Isabel Duran has lived in her Chandler home near Arizona Avenue and Pecos road for more than 42 years.
A new Habitat for Humanity program is helping her stay put despite expensive wear and tear on the property.
"I raised my kids here and my grandkids," she said. "I know this neighborhood."
Duran's home is the first in a pilot program by Habitat for Humanity to "reconstruct" homes in older neighborhoods.
"There are homes that are not safe to live in but no contractor can do anything because they are out of code or were built before codes," said Roger Swierjohn with Habitat for Humanity. "The people who are on limited a income are not able to afford the repairs and are living in unsafe conditions."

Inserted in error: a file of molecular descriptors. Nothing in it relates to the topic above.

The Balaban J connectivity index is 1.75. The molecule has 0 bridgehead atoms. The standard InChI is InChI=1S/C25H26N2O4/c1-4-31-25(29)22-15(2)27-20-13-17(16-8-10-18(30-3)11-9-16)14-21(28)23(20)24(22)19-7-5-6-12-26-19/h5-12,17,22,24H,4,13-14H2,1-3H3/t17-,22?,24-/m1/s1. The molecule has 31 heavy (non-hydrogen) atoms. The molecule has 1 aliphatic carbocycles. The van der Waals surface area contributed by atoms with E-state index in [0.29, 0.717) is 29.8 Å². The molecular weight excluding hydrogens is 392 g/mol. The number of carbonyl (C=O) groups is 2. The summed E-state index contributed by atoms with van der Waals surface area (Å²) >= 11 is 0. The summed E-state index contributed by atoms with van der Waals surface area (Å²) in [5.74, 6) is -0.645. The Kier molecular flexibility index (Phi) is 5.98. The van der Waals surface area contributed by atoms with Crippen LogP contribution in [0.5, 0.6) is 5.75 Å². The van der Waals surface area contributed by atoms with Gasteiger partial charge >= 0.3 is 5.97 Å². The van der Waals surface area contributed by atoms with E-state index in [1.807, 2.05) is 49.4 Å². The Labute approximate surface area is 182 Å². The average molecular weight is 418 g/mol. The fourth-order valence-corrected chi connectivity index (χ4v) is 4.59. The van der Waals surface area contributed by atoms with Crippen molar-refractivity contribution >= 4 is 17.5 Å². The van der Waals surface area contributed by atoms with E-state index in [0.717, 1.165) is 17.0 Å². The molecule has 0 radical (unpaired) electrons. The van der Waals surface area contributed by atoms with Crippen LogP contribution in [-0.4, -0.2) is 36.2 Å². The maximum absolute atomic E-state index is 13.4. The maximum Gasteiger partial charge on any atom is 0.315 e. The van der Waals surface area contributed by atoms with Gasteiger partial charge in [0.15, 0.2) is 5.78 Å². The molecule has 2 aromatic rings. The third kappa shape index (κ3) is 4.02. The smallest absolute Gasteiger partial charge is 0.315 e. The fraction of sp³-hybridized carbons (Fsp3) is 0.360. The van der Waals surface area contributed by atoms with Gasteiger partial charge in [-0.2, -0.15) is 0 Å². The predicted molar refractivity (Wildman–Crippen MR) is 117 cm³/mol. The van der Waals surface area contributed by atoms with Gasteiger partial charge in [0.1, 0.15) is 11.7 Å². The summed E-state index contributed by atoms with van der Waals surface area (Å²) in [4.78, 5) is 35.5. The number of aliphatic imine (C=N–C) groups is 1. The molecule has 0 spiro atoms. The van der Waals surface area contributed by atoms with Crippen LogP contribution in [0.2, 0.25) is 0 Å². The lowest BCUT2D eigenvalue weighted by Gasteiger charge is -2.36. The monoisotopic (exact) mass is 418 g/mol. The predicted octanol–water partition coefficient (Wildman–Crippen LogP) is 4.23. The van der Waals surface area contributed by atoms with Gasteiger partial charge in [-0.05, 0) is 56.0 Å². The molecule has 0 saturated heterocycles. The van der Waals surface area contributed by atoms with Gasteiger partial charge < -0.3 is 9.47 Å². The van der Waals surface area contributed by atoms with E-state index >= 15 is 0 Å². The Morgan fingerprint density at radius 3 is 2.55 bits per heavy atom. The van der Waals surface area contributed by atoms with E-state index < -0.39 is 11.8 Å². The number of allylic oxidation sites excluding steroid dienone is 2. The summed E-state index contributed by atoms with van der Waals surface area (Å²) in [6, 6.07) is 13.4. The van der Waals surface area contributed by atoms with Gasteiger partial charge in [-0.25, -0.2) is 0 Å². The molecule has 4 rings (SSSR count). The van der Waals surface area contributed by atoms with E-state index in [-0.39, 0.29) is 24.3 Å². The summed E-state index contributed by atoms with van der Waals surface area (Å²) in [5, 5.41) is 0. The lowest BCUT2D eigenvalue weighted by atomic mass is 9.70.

The program works in a way similar to a typical Habitat build.
In the reconstruction program, the homeowner deeds the lot to Habitat for fair market value. That is not paid in cash but is rather given as a down payment for a new home that will be built on that lot. The homeowner is given a mortgage that fits their income.
"Habitat is not a hand out," said Swierjohn. "The families have to put in the sweat equity like in other homes we build."
Duran's home will be completed in March. "It is like a dream," said Duran.
Habitat has identified several more neighborhoods where they may expand the program later this year.